The Passion Of Padaratz

Neco Padaratz is emotional—more like passionate. And some people, like his fellow competitors, Western Australians, and surfing fans in general, may not understand it. Because these days passion ain’t cool—especially in surfing. Yeah, he claims a good ride. Yeah, he paddles hard and sometimes it’s around people in his heats. And yes, he wins. Somewhere it’s written that you’re supposed to be low key.


But Neco comes from a poor background in a different culture and you have to understand that to understand the man. In some ways it took a cloudy day in Western Australia in the six-star Salomon Margaret River Masters held March 29-April 4 for surfing fans to realize what true love for competition is. After a week of waves that reached twenty feet at times, Neco withstood the kind of deep and talented field you would expect in Australia’s premier non-WCT event and won 15,000 dollars for his efforts.

By the last day, the waves had dropped to three to five feet and favorites like Taj Burrow and C.J. Hobgood lost early—by the quarters Neco’s Brazilian countrymen looked to be making a strong stand in Margaret River’s unusually large surf. In the first semi, Greg Emslie and Damien Hobgood, consistent throughout the entire event, held their ground up until the last minutes of the heat where a persistent Neco found a 7.6 and knocked Damien Hobgood out and him and Greg Emslie into the final while Phil MacDonald couldn’t break out of a slump in fourth.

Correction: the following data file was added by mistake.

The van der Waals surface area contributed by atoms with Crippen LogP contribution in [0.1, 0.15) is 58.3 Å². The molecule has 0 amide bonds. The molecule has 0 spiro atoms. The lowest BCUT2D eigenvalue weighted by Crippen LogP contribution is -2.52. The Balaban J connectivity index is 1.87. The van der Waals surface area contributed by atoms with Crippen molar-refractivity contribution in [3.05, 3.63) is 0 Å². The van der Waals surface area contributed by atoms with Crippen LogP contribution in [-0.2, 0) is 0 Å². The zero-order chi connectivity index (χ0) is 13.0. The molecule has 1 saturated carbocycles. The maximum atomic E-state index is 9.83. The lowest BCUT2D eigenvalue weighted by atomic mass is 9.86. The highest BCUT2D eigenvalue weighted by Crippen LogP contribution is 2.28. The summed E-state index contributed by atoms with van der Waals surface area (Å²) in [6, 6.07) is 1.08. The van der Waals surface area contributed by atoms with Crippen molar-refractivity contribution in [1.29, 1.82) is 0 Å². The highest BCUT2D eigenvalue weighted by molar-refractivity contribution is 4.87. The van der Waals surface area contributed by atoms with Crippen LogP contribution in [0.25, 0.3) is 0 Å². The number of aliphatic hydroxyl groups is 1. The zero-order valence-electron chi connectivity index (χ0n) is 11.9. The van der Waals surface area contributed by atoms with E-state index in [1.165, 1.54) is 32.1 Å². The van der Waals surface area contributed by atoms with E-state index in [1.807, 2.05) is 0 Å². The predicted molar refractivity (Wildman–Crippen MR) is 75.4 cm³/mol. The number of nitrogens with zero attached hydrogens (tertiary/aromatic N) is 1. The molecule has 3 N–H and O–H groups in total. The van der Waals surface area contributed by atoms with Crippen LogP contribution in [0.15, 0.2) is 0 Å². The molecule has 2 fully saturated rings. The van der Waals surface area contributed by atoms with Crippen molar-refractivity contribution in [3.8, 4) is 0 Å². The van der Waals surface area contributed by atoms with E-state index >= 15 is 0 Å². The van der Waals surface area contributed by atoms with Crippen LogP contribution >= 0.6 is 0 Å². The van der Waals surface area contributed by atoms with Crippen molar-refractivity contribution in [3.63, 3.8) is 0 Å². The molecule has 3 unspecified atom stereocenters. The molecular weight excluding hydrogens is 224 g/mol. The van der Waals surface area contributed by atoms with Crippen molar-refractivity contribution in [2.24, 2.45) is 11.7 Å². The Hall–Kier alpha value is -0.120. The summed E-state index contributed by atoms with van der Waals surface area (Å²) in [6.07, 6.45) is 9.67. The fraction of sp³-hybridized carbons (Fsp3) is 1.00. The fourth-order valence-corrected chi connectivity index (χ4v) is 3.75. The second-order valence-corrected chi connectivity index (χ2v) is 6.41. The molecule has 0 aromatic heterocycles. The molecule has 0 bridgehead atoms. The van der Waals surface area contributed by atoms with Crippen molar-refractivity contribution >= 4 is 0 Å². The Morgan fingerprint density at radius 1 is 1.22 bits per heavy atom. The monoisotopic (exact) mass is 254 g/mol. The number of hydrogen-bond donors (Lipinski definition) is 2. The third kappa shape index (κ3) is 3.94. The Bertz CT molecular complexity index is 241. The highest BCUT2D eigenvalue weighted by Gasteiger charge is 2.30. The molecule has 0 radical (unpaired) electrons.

In the second semi, Brazilian Raoni Monteiro literally waited till the second half of the heat to knock down two scores that gave him the heat lead and a berth in the finals. Jake Paterson only found three waves to his liking but they were good enough to get him in the final as well. Tom Whittaker began with a 9.33, but couldn’t follow it up and fell into third while young Australian Dan Ross slipped into fourth.

For some reason or another, the Brazilians have been traditionally strong at Margaret River and in front of a packed beach, they had two of their soldiers in the final. This despite a one-sided crowd strongly hoping and cheering for local hero/legend Jake Paterson to win. If anybody knows this wave it’s Jake, but after two waves ridden by Neco you would never know it.


It was just one of those heats. Neco took a right in the early minutes, throwing his trademark snaps all the way into the inside section for a 9.33 and a fist pump claim—or three. Soon after, Neco was getting the best of another wave exchange, some more righthand snaps, his hands in the air like, “What, and a score of 9.17—the highest two-wave heat total of the event.

A midway lull, more waves surfed by Neco and no one else, and the WCT veteran had won with Raoni Monteiro in second, Greg Emslie in third, and Jake Paterson in fourth. Ask anyone what the highlight of the final was, and they’ll say it was his acceptance speech—a heartfelt, spur of the moment words that turned a decidedly one-sided Western Australia crowd into the Neco Padaratz appreciation club. Neco had not only claimed his waves, but a victory and stubborn onlookers half a world away—congratulations Neco, you deserved it.—Checkywoody